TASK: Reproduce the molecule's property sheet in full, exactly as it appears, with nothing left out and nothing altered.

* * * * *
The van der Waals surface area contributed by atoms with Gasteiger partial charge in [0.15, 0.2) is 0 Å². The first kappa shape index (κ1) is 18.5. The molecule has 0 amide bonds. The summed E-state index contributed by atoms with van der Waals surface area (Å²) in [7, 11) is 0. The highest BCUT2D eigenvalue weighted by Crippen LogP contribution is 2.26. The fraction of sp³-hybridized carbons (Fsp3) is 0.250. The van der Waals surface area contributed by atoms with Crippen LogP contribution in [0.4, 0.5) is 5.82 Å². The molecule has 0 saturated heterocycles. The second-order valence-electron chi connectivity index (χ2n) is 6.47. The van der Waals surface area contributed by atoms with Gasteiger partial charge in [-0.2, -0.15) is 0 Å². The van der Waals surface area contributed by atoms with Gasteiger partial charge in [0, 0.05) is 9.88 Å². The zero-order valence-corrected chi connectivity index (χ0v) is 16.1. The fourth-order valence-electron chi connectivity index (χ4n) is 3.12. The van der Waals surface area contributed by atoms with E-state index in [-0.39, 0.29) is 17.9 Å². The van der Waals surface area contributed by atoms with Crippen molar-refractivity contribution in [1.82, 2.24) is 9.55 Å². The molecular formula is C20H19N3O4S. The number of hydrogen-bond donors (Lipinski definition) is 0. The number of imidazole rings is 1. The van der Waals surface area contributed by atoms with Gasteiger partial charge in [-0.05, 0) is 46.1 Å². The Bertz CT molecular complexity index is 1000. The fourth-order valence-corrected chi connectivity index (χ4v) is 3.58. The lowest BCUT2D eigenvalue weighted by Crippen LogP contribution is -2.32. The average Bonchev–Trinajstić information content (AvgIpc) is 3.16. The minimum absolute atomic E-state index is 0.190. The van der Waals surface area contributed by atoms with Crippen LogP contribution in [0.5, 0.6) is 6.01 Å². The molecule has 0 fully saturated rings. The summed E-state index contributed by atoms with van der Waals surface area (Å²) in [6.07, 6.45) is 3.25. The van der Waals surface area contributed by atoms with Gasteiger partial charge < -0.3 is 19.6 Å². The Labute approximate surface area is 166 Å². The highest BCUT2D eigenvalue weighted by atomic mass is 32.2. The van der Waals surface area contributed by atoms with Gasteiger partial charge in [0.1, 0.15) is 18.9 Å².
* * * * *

The van der Waals surface area contributed by atoms with Gasteiger partial charge in [0.15, 0.2) is 0 Å². The first kappa shape index (κ1) is 18.5. The molecule has 0 amide bonds. The summed E-state index contributed by atoms with van der Waals surface area (Å²) in [7, 11) is 0. The highest BCUT2D eigenvalue weighted by Crippen LogP contribution is 2.26. The fraction of sp³-hybridized carbons (Fsp3) is 0.250. The van der Waals surface area contributed by atoms with Crippen LogP contribution in [0.4, 0.5) is 5.82 Å². The molecule has 0 saturated heterocycles. The second-order valence-electron chi connectivity index (χ2n) is 6.47. The van der Waals surface area contributed by atoms with Gasteiger partial charge in [-0.2, -0.15) is 0 Å². The van der Waals surface area contributed by atoms with Gasteiger partial charge in [0, 0.05) is 9.88 Å². The zero-order valence-corrected chi connectivity index (χ0v) is 16.1. The fourth-order valence-electron chi connectivity index (χ4n) is 3.12. The van der Waals surface area contributed by atoms with E-state index in [-0.39, 0.29) is 17.9 Å². The van der Waals surface area contributed by atoms with Crippen molar-refractivity contribution in [1.82, 2.24) is 9.55 Å². The molecular formula is C20H19N3O4S. The number of hydrogen-bond donors (Lipinski definition) is 0. The number of imidazole rings is 1. The van der Waals surface area contributed by atoms with Gasteiger partial charge in [-0.05, 0) is 46.1 Å². The Bertz CT molecular complexity index is 1000. The fourth-order valence-corrected chi connectivity index (χ4v) is 3.58. The lowest BCUT2D eigenvalue weighted by Crippen LogP contribution is -2.32. The average Bonchev–Trinajstić information content (AvgIpc) is 3.16. The minimum absolute atomic E-state index is 0.190. The van der Waals surface area contributed by atoms with Crippen LogP contribution in [0.5, 0.6) is 6.01 Å². The molecule has 0 fully saturated rings. The summed E-state index contributed by atoms with van der Waals surface area (Å²) in [6.07, 6.45) is 3.25. The van der Waals surface area contributed by atoms with Gasteiger partial charge < -0.3 is 19.6 Å². The Labute approximate surface area is 166 Å². The highest BCUT2D eigenvalue weighted by atomic mass is 32.2. The van der Waals surface area contributed by atoms with Gasteiger partial charge in [0.1, 0.15) is 18.9 Å².